• According to another study, kids spend 53 hours a week on media, apparently (via TechXAV):
  • D’Arcy Norman defined educational technology as “whatever stuff you need to use to support the practice of effective teaching and learning”. That’ll do for me! (via OLDaily)
  • Ludoliteracy is a book about games in education. It’s a free PDF download. (via OLDaily)
  • Will Richardson makes a good point: this is the first generation of students not to have a choice about using technology in their learning.
  • In the UK, languages are becoming ‘twilight subjects’ in state schools.
  • There is no adequate evidence for ‘learning styles’ (via @hjarche). Stephen Downes would argue (I think) that no evidence doesn’t mean they don’t exist, but I’d defend myself with Occam’s Razor… 😉

Data, Design & Infographics

  • This video games by the numbers infographic is interesting. The average age of gamers is 32 and the average amount of time playing per week 18 hours, so I’m still justified in ramping it up! 😉
  • I like this hand-drawn overview of the electromagnetic spectrum (via Cool Infographics):

  • Digital access varies hugely worldwide, according to this graphic.
  • I’ve never heard of the term ‘information architecture’ before, but these are some useful resources! 😀
  • Google Earth can be used for stunning data visualizations (via



He who knows enough is enough, will always have enough. Lao Tzu

It is never to late to be what you might have been. George Elliot

The man who is swimming against the stream knows the strength of it. Woodrow Wilson

Time is a great teacher, but unfortunately it kills all its pupils. Louis Hector Berlioz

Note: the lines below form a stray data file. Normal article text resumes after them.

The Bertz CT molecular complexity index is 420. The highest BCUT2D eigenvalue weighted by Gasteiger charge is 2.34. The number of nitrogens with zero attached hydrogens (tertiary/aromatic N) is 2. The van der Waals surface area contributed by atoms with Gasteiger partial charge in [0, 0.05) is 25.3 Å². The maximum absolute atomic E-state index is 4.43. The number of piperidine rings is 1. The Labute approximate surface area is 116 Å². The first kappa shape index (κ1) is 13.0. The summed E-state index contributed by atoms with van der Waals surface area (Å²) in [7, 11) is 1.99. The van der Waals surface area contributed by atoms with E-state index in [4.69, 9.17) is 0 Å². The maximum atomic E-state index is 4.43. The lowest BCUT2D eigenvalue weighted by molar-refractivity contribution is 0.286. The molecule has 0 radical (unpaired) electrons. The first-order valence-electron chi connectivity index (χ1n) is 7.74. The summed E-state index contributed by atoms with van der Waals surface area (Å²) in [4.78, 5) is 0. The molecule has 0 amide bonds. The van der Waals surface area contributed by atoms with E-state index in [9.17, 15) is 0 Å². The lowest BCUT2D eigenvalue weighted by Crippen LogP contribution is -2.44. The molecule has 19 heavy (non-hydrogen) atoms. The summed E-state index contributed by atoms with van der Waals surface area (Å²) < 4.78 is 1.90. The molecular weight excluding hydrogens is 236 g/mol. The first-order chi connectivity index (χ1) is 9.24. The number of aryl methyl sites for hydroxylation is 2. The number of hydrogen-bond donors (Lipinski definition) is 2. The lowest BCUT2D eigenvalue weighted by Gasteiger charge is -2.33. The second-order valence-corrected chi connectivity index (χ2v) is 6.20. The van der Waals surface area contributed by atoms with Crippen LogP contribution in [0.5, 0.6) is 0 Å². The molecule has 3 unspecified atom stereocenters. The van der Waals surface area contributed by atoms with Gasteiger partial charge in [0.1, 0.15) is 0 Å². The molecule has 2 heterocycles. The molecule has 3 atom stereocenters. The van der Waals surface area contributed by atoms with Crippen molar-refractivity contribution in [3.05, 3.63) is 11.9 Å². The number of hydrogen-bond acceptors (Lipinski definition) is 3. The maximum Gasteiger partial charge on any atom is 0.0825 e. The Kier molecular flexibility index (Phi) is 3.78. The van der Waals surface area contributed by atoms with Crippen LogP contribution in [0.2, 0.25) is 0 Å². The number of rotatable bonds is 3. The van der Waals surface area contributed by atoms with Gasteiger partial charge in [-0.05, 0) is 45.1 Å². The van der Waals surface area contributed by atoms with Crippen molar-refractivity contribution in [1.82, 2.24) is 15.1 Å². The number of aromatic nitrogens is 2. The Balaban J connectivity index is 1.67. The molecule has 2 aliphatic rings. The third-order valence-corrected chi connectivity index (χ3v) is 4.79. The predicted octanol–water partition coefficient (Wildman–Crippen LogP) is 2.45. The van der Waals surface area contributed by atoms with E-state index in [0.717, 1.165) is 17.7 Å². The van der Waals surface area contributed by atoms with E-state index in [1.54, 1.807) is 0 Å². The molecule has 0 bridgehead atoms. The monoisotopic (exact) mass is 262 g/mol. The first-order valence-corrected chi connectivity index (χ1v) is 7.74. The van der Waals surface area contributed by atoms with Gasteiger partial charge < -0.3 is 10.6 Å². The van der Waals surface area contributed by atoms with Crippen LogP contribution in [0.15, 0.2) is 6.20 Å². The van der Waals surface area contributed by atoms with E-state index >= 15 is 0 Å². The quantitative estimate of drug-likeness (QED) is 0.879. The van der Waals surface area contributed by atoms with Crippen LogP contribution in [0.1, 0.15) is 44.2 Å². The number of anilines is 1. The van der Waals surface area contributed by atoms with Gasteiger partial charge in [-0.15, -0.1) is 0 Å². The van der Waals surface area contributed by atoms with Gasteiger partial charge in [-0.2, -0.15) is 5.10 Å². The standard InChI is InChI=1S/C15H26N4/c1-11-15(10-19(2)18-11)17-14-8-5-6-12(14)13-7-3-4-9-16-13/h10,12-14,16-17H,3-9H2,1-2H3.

Knowledge will give you power, but character, respect. Bruce Lee

There will come a time when you believe everything is finished. That will be the beginning. Louis L’Amour

Disconnecting from change does not recapture the past. It loses the future. Kathleen Norris

And finally, as Nick Bilton from the New York Times states, and (appropriately) Scott McLeod links to, we’re all human aggregators now:

If someone approached me even five years ago and explained that one day in the near future I would be filtering, collecting and sharing content for thousands of perfect strangers to read – and doing it for free – I would have responded with a pretty perplexed look. Yet today I can’t imagine living in a world where I don’t filter, collect and share.

More important, I couldn’t conceive of a world of news and information without the aid of others helping me find the relevant links.

9 thoughts on “Things I learned this week – #4

  1. Another outstanding post … again!

    I’m loving this weekly feature on – jam packed full of interesting stuff! Don’t stop.

    I’d like to know what percentage of your weekly Internet browsing is represented in this blog post. I’m sure it could be represented in an infographic.

  2. Lots of interesting things there, I’m learning from your learning =).

    Re the spotify link- they may be paying labels well, but the concerns I have read were over whether artists were actually seeing much of that money. I have no figures but would be interested to see some on this.

      1. True, at least it isn’t the new medium lessening reruns for artists, just the industry doing what it has done for years.

  3. > I’d contend that it’s a bit more complicated than that

    I had the option of creating an obviously simplified version that people would understand, or a complicated but still incomplete version that people wouldn’t get.

    I chose the former. And yet, some people still didn’t get that it is an obviously simplified version.

  4. Well, you can imagine it, can’t you? Insert some triangles ofr Facebook, stars for Posterous, etc. So that you have a more dense diffusion web with different types of websites.

    Happy to patronise you, not a difficulty at all. :)